Coloring books to send to refugee children


More than 1,500 hand-colored messages of hope for Ukrainian children in refugee camps, approximately 2,200 coloring books and nearly 300 boxes of crayons are ready to be packed and shipped from Bucyrus to a refugee camp. Ukrainian refugees in Warsaw, Poland.

Our Children to Your Children, a Bucyrus Salvation Army Ladies Auxiliary project, involved students from every school district in the county.

“We could have just done Bucyrus, but we thought not, let’s go all over the county and get everyone,” said Women’s Auxiliary member Pam Holtshouse. “There was no school system that turned me down; everyone said yes.”

“I think that’s one of the things that excites us,” said Maj. Debbra Grace, who commands Bucyrus’ Salvation Army with her husband, Tom. “It brought some unity at a time when there’s so much divisiveness — politically, COVID, all that. And it’s something that everyone thought was good, and they could rally around it.”

Pam Holtshouse, left, and Maj. Debbra Grace of the Bucyrus Salvation Army prepare coloring books to ship to Ukrainian refugees.

Donations to the project also came from across the county, Holtshouse said. Contributions ranged from a $1,000 donation from the Community Foundation for Crawford County to $4 given to an auxiliary member by a friend she saw at a store.

Ohio Mutual Insurance paid to print the coloring pages and covers – designed by local artist Sandy Laipply. The Bucyrus Kiwanis and Rotary clubs each donated $500.

Children in refugee camps are bored

Originally the plan was to have all the kids in the county color a picture to send in, but someone contacted a refugee camp and was told the kids were bored and needed something. to do, explained Holtshouse. “So we came up with the idea of ​​coloring books.”

They still sent coloring pages to local schools. On the left side of the page is a sunflower – the national flower of Ukraine – with “Be brave” written in English and Ukrainian. The right side was left blank, allowing children to write or draw a personal message.

“And they just did the most valuable things,” Holtshouse said.

Marylin Strang, left, and Debra Orians paste children's illustrations inside coloring book covers that will be shipped to Ukrainian children at a refugee camp in Poland.

“You can see the difference; he’s a 3-year-old from preschool and obviously he’s an older kid,” Grace said, pointing to examples. “Then some of them write messages there…they’re just lovely. Something to do, a message of hope, and that you’re not alone in this, even though you’re out there and we’re finished here, we’re praying for you and worried.

Some of the students sought to write messages in Ukrainian, Holtshouse added.

“We did preschoolers, and it’s just doodles, but it’s so sweet that they got to participate,” she said.

People donated 239 books for the project. The group has ordered an additional 2,000, Holtshouse said. By working with an Ashland book distributor, they were able to get the books for 40 cents each. Pencils are not shipped well, they were told, so they send colored pencils instead. They also hope to be able to order more.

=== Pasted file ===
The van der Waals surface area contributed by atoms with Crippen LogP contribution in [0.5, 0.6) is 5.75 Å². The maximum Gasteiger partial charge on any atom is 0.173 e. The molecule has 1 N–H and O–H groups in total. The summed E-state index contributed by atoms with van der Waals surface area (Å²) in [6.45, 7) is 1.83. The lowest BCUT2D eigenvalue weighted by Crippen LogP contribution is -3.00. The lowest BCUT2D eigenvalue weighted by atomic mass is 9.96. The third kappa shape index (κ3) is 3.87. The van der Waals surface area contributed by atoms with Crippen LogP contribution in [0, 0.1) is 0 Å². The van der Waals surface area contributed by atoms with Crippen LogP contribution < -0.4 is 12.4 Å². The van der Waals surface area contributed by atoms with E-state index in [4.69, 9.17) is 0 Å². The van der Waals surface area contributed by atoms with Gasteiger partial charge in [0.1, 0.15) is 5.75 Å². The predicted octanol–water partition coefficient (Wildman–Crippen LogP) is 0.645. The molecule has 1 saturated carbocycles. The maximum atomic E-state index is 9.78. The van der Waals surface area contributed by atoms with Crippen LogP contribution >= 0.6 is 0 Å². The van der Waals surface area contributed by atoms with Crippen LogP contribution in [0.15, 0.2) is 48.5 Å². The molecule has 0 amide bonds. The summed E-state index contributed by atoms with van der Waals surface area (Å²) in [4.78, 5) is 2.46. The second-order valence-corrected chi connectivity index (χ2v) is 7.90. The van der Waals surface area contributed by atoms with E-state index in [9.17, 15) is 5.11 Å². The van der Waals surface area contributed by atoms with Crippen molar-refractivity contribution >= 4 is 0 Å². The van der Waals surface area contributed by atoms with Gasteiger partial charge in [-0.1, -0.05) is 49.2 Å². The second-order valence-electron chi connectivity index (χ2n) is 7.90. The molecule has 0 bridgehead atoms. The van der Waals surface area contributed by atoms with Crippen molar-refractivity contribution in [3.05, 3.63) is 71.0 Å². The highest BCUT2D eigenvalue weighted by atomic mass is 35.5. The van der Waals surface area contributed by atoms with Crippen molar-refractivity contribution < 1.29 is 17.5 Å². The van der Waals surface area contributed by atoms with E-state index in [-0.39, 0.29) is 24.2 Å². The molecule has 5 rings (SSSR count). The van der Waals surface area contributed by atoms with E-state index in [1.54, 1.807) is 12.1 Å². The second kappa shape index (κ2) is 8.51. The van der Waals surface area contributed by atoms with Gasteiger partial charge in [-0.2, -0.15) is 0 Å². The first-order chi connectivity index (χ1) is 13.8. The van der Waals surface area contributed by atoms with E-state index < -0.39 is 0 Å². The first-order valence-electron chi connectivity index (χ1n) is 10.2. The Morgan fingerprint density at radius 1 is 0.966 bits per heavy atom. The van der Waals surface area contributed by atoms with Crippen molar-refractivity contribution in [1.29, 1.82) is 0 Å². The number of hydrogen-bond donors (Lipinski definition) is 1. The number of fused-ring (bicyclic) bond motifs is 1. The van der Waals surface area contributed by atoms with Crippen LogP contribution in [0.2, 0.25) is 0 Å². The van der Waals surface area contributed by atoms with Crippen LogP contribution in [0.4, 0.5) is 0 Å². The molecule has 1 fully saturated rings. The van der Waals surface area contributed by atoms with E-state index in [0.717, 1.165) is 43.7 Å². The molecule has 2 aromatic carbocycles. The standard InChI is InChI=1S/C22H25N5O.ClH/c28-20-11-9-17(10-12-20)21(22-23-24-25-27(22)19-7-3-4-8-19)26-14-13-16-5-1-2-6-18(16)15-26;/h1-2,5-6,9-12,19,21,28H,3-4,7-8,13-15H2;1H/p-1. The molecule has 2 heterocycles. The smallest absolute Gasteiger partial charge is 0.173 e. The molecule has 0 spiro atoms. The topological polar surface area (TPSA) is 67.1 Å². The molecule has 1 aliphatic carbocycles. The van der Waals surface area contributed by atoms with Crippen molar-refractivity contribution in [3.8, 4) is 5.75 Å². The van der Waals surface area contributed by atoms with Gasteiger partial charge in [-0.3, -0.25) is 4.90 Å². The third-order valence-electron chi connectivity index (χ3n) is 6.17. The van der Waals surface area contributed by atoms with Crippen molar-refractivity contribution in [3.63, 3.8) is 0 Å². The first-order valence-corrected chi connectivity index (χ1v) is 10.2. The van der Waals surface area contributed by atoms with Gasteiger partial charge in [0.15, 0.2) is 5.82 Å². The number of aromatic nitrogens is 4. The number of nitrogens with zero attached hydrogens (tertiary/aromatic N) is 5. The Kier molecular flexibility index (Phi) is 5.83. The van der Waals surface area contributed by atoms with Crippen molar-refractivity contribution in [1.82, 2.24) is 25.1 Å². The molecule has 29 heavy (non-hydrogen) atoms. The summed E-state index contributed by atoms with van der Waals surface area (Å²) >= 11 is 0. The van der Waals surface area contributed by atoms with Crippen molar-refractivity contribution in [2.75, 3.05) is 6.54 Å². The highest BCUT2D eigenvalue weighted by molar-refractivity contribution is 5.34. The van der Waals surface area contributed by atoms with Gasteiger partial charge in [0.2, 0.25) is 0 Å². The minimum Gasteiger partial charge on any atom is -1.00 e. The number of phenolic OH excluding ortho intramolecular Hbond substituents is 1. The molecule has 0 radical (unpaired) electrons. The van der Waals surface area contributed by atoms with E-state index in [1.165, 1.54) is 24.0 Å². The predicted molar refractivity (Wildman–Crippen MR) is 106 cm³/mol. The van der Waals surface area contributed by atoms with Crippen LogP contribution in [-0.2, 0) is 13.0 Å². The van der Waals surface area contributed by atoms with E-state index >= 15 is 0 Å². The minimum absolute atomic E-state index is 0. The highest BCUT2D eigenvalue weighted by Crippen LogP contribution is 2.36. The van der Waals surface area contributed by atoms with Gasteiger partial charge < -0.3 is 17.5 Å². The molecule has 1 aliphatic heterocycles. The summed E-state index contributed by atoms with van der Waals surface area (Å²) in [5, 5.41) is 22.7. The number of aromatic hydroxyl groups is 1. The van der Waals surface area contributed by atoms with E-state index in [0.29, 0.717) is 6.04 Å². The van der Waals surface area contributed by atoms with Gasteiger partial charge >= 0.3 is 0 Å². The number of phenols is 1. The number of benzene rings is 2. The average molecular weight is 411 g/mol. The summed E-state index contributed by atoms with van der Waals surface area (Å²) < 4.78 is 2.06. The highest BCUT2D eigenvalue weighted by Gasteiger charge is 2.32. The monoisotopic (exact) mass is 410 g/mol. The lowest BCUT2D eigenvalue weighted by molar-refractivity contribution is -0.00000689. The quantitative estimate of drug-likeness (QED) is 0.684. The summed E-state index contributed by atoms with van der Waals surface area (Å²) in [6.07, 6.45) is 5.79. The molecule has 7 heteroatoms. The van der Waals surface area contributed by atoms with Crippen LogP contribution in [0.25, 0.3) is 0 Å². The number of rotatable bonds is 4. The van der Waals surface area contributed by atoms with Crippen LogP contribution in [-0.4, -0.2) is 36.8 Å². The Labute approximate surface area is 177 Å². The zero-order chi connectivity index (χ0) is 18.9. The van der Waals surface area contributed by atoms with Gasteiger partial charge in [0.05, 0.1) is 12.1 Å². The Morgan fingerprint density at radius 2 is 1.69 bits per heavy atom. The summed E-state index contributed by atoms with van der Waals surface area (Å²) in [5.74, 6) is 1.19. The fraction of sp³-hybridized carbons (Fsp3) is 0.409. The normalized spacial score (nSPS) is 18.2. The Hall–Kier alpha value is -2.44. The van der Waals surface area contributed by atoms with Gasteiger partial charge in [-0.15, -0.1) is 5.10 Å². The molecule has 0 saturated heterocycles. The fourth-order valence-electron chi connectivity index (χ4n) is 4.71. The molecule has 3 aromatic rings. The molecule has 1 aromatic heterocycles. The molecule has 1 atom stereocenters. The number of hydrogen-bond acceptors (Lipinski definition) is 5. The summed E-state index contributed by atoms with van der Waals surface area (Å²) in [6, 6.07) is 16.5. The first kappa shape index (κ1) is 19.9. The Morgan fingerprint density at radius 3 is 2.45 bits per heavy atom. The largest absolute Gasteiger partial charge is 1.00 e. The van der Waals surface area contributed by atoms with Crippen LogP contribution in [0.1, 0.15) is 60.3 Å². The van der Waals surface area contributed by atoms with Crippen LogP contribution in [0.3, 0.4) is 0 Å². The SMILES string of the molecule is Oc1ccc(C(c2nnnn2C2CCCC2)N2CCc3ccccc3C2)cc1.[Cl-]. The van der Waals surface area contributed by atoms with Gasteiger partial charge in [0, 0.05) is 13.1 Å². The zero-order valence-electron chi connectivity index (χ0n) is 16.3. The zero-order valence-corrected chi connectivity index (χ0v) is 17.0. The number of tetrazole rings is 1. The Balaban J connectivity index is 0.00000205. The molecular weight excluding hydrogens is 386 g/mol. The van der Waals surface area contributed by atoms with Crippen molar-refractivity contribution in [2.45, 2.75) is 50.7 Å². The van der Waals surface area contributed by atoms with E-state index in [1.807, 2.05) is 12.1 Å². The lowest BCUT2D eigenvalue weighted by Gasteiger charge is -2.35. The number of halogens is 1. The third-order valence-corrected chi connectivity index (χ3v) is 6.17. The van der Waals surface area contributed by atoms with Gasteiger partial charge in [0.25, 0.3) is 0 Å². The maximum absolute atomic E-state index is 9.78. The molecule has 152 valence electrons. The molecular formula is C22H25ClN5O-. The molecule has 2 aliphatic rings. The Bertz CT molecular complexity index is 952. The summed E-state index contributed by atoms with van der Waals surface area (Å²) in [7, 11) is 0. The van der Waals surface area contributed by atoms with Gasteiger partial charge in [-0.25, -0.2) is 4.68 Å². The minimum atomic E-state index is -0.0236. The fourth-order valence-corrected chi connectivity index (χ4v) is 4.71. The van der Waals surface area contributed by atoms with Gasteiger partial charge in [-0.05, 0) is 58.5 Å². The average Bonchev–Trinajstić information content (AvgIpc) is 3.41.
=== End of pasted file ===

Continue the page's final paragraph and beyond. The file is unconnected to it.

When the volunteers ran out of children's artwork to stick inside each coloring book, some, including Ellie Rockwell, decided to color in their own messages of hope.

The students also collected other objects

As part of the project, pupils at Wynford Primary School organized a campaign to donate items including socks, shirts and pencils.

“I was in communication with the Salvation Army officers in Warsaw, Poland. They serve thousands and thousands of refugees and one of the things they needed was new socks and new t- shirts,” Grace said. “So the Wynford kids started a collection, and other people brought them in as well.”

Last week, auxiliary members and volunteers — including Crawford County Commissioners and Bucyrus Mayor Jeff Reser — spent a day preparing books to ship. Pages colored by local children were attached to the inside front of each book, and a printed page was attached to the cover.

When they ran out of pages colored by the children, some volunteers colored their own.

It turned out to be more work than they had anticipated, Holtshouse confessed. She had arrived at 8:30 a.m. Wednesday, and despite the help, volunteers were just beginning to glue covers to the books by 1 p.m.

“People come and go all day,” she said.

Contributions still accepted

The next hurdle will be shipping the books and other items to a Salvation Army refugee camp in Warsaw.

“The big push is getting donations for the expedition, and we keep taking them,” Holtshouse said.

Members of the Bucyrus Salvation Army Ladies Auxiliary and other volunteers prepare coloring books to be shipped to Ukrainian refugees.

Contributions may be mailed to Bucyrus Salvation Army, PO Box 552, Bucyrus, Ohio 44820. Write “Children to Children Project” on the memo line.

“Anything that doesn’t go directly to this project will go 100% directly to Ukrainian Salvation Army Relief,” Grace said. “It goes there; it doesn’t even stop here. I just pass it on.”

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